Study: If College Coaches Were Paid Like Pro Coaches, Enough Money Would be Left to Pay Players

By D.J. Byrnes on January 16, 2014 at 1:15 pm
Nick Saban: Enthused.

The NCAA is holding its annual conclave this week, and the organization has been given a mandate of change (or else) by its power members. While the NCAA has shown more willingness to adapt than in the past, the Ed O'Bannon lawsuit still looms ominously overhead.

It appears the NCAA has taken another hit: today a report by sport management professor Dr. Daniel Rascher was filed on behalf of the plaintiffs in the O'Bannon suit, and the picture it paints isn't very kind to the old NCAA argument "we'd love to pay our players but unfortunately that'd bankrupt us." Apparently the money is already there.

Here's the raw data:

That's not a good look for an amateur sports organization. But what about all those reports about athletic departments losing hand-over-fist? Well, Dr. Daniel Rascher filed a separate report on that very issue as well. Turns out, there's some fuzzy math and accounting magic going on. Among the tricks used by athletic departments to hide their profits.

  • Not counting donations unless they're specifically made to that program.
  • Not counting university-branded merchandise.
  • Not counting a successful program's effect on applications, enrollment, and tuition.
  • Undervaluing concessions, parking, and team merchandise.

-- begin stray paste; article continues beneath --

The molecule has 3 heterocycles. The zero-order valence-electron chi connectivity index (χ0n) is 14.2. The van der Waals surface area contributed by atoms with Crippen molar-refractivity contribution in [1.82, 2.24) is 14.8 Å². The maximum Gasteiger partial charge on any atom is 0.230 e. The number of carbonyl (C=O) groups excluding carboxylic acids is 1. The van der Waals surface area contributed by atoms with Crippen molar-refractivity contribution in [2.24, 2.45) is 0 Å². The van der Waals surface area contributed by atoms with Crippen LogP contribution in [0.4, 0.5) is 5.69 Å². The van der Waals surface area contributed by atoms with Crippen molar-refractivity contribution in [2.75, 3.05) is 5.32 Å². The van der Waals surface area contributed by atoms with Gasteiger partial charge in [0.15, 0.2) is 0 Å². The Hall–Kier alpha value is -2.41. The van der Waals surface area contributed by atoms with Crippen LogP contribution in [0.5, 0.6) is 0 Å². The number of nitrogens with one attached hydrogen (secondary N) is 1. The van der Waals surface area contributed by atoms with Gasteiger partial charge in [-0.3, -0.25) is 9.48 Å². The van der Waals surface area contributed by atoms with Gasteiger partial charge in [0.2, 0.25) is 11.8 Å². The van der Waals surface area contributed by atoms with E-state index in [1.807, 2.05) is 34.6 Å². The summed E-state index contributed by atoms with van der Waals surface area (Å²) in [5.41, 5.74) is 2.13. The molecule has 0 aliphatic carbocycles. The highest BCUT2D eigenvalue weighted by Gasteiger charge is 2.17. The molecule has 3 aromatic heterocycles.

• Overvaluing the cost of food, tuition, books, and room and board.

As Deadspin notes, these tactics have been around since a famous 1992 study centering on Western Kentucky's ​athletic department. The Hilltoppers claimed a loss of $1.5 million but were actually turning a profit in excess of $5 million.

Rascher also noted to Deadspin he doesn't believe this fuzzy accounting is malacious; it's not as if these universities are "for profit" after all, but there's definitely some exceptions:

Rascher notes that the athletics department at Texas counts among its expenses out-of-state tuition for every single athlete, whether they're actually from out of state or not. That's more money going from athletics to the school's bursar than is necessary—"an obvious attempt to falsely increase expenses," Rascher says. Why? Smaller programs might exaggerate expenses to receive more funding. But, Rascher says, it works the other way around too: "Really well-off athletic departments find ways to pay the rest of campus so everyone is fine with them doing their thing."

Rascher's full work can be found below, but the O'Bannon case definitely just got more interesting.

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